To create large scale prints of Rone's latest exhibition EMPIRE, he worked with the recently released Phase One 150 megapixel digital back.
If you head east of Melbourne to the hamlet of Sherbrooke in the Dandenong Ranges you can find a 1930s mansion called Burnham Beeches. Abandoned since the 1980s it has now been transformed into a fantastical canvas by Melbourne artist Rone.
Part exhibition and part installation, a series of rooms form a tableau complete with a dusty champaign tower, a long-abandoned billiards game, and even a flooded library, punctuated by Rone's signature large scale portraits. The show runs from 6 March to 22 April - check out the website here.
The work is firmly experiential and also temporary, so the challenge for Rone was to photograph still images for editioned prints that properly capture each space, down to every mote of dust in the air.
There is a quality to the prints that feels almost unlike a photograph... there are some parts where it looks like you could touch the texture of the wall.
The Lobby - EMPIRE 2019, RONE.
We consulted with Rone to make sure he was working with the right gear for the job, not only considering what would achieve the highest image quality but also the practicality of how he would need to shoot, what lenses would be appropriate, and what movements (if any) would be required for in-camera perspective correction.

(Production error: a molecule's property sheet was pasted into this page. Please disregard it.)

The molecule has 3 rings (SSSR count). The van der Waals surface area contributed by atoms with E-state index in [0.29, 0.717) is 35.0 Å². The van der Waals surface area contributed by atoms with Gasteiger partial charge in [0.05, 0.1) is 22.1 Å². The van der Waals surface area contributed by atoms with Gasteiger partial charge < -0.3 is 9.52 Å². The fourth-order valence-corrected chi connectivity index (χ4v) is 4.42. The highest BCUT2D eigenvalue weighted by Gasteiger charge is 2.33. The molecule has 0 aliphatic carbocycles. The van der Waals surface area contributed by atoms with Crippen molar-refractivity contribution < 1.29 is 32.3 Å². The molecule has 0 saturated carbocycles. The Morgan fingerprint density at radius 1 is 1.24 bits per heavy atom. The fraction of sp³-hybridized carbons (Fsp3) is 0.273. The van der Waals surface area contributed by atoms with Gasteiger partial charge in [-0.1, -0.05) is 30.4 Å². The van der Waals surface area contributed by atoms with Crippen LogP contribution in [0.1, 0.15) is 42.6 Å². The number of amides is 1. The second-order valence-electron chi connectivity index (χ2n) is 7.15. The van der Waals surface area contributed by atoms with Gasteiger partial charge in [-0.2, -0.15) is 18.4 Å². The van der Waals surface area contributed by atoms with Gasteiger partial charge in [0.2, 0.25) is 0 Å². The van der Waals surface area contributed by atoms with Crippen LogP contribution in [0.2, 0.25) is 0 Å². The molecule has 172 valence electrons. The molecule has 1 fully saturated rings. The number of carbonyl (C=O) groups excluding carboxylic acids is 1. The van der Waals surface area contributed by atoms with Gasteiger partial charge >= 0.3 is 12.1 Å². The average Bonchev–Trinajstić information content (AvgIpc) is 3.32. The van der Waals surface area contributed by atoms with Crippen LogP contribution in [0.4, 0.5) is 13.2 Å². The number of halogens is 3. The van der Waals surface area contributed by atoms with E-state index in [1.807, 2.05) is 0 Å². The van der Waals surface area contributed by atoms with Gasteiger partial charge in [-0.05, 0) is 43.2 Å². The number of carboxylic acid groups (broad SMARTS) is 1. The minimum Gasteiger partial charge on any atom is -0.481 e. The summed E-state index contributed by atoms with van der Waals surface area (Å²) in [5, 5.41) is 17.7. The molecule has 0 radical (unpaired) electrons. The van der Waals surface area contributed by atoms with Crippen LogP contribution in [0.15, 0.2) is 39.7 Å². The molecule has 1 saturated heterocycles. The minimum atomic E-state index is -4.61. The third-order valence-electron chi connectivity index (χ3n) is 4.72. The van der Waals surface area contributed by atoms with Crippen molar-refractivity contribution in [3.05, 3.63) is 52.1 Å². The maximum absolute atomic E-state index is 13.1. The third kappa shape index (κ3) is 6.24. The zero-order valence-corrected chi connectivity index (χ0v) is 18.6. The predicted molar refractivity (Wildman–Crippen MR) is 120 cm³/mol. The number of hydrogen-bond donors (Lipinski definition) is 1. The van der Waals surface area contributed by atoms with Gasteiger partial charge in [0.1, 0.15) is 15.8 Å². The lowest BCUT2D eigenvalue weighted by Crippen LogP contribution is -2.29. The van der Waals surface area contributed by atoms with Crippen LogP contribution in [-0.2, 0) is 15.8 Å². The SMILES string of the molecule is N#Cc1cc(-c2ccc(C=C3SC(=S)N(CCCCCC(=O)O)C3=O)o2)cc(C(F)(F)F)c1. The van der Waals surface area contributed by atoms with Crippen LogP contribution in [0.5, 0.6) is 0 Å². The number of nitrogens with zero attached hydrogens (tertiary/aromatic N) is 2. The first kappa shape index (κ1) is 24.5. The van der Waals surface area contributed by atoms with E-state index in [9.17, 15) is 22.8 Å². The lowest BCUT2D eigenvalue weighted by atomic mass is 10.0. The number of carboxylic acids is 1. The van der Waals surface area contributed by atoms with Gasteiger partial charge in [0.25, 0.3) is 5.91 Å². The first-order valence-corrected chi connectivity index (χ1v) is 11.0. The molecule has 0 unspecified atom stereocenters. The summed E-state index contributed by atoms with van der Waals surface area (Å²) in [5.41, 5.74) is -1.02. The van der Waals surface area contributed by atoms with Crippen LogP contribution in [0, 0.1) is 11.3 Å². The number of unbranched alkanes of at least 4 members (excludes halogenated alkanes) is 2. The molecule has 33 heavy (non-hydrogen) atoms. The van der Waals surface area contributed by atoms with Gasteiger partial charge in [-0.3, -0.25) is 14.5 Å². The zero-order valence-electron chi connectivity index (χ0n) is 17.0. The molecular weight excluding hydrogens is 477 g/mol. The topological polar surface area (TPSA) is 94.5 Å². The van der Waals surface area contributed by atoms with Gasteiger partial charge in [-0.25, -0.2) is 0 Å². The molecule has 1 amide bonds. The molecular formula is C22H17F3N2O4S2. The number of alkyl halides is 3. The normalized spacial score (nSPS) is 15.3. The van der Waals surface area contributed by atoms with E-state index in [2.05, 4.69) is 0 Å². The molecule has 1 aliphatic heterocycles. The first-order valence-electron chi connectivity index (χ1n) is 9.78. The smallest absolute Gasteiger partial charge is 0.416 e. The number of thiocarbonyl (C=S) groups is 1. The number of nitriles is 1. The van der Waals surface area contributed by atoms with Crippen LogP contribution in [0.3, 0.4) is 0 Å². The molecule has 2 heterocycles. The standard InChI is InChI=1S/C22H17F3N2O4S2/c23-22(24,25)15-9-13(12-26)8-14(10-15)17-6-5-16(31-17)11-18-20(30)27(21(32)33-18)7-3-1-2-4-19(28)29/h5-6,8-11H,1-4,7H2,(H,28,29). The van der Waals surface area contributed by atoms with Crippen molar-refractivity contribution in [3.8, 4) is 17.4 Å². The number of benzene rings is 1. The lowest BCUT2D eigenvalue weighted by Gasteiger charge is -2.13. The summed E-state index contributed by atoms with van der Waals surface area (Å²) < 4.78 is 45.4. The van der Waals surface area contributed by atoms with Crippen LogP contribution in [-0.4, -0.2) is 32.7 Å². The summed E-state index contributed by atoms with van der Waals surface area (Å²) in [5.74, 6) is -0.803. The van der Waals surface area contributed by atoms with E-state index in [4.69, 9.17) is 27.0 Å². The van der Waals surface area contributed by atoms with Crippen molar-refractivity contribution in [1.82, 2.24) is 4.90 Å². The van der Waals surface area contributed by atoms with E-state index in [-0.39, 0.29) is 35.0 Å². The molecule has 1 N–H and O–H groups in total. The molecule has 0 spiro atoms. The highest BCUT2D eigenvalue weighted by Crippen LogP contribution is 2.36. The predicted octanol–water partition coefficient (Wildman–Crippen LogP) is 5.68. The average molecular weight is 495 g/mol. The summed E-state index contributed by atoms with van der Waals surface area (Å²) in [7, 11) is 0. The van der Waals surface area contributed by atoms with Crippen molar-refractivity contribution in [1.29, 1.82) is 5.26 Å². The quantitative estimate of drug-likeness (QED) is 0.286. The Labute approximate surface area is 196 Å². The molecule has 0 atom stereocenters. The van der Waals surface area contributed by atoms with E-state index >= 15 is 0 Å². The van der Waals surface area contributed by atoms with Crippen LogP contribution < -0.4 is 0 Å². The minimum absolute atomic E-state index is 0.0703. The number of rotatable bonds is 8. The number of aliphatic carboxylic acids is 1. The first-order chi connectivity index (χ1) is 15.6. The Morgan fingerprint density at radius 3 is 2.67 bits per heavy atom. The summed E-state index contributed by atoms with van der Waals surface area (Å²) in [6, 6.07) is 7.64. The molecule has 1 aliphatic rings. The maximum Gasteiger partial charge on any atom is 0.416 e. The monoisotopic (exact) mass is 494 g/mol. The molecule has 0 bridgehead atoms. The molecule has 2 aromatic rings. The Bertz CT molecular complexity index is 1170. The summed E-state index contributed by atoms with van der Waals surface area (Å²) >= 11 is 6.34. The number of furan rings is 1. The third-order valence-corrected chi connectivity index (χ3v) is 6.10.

Given the new Phase One IQ4 150MP digital back had just arrived at Specular it seemed the obvious contender. At the time of planning this shoot however, nobody had yet used the IQ4 on a project of this type with a technical camera in Australia!
This is the highest resolution camera sensor currently made, but resolution is not the only thing that matters in this kind of shoot. Rone said there was comfort knowing he had 15-stops of dynamic range to work with:
"I knew I could just concentrate on the composition and not worry about exposure levels of multiple lights."
Click through the behind the scenes gallery above - images by Tony Mott
To create super detailed photographs of these interiors, the Phase One back was paired with a Cambo WRS-1600 technical camera body and Cambo lenspanel with the unbelievably sharp 32mm Rodenstock lens.
This camera and lens combination is favoured by many of our interiors and architecture clients and we were confident it would handle what Rone needed it to achieve.
To keep things simple images were captured using the electronic shutter on the back rather than the mechanical shutter on the lens. This is our new preferred method when photographing non-moving subjects and the IQ4 series backs.
The final prints really are something special, and it is really hard to convey how special with low resolution images on the internet! There's a depth and tonality that is instantly recognisable as having the Phase One "look", but at a greater scale than we are used to seeing made possible with the higher resolution of the IQ4 150MP.
At the time of writing all of the edition prints were sold, with a few of the open edition prints still available.